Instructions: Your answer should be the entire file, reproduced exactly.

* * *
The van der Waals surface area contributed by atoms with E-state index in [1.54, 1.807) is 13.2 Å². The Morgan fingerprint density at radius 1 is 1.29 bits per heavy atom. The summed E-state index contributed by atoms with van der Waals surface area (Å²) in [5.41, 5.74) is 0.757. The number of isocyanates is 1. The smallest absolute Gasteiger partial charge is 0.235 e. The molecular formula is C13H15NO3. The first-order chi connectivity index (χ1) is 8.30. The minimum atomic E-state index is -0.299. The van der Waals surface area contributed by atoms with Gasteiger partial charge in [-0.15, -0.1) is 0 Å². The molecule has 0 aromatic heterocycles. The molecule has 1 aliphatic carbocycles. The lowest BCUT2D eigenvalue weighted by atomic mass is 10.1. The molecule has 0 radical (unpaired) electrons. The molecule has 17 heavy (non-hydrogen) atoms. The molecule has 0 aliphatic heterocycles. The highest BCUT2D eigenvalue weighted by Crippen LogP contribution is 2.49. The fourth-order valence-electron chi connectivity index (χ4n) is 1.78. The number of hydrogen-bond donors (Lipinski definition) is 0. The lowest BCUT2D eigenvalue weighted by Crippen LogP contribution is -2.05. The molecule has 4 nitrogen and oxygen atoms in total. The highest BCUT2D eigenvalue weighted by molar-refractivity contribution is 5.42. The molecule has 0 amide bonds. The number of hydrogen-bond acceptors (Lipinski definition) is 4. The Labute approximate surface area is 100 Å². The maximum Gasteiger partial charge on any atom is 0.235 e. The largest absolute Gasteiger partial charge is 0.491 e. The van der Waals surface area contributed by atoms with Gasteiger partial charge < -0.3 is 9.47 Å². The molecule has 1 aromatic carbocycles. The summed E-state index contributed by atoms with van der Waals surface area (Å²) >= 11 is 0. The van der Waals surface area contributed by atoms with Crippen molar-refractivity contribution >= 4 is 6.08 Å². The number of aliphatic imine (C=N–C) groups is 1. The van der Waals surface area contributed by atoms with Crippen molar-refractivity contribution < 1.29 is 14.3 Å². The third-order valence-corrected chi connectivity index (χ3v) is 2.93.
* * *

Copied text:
The van der Waals surface area contributed by atoms with E-state index in [1.54, 1.807) is 13.2 Å². The Morgan fingerprint density at radius 1 is 1.29 bits per heavy atom. The summed E-state index contributed by atoms with van der Waals surface area (Å²) in [5.41, 5.74) is 0.757. The number of isocyanates is 1. The smallest absolute Gasteiger partial charge is 0.235 e. The molecular formula is C13H15NO3. The first-order chi connectivity index (χ1) is 8.30. The minimum atomic E-state index is -0.299. The van der Waals surface area contributed by atoms with Gasteiger partial charge in [-0.15, -0.1) is 0 Å². The molecule has 0 aromatic heterocycles. The molecule has 1 aliphatic carbocycles. The lowest BCUT2D eigenvalue weighted by atomic mass is 10.1. The molecule has 0 radical (unpaired) electrons. The molecule has 17 heavy (non-hydrogen) atoms. The molecule has 0 aliphatic heterocycles. The highest BCUT2D eigenvalue weighted by Crippen LogP contribution is 2.49. The fourth-order valence-electron chi connectivity index (χ4n) is 1.78. The number of hydrogen-bond donors (Lipinski definition) is 0. The lowest BCUT2D eigenvalue weighted by Crippen LogP contribution is -2.05. The molecule has 4 nitrogen and oxygen atoms in total. The highest BCUT2D eigenvalue weighted by molar-refractivity contribution is 5.42. The molecule has 0 amide bonds. The number of hydrogen-bond acceptors (Lipinski definition) is 4. The Labute approximate surface area is 100 Å². The maximum Gasteiger partial charge on any atom is 0.235 e. The largest absolute Gasteiger partial charge is 0.491 e. The van der Waals surface area contributed by atoms with Gasteiger partial charge < -0.3 is 9.47 Å². The molecule has 1 aromatic carbocycles. The summed E-state index contributed by atoms with van der Waals surface area (Å²) >= 11 is 0. The van der Waals surface area contributed by atoms with Crippen molar-refractivity contribution >= 4 is 6.08 Å². The number of aliphatic imine (C=N–C) groups is 1. The van der Waals surface area contributed by atoms with Crippen molar-refractivity contribution < 1.29 is 14.3 Å². The third-order valence-corrected chi connectivity index (χ3v) is 2.93.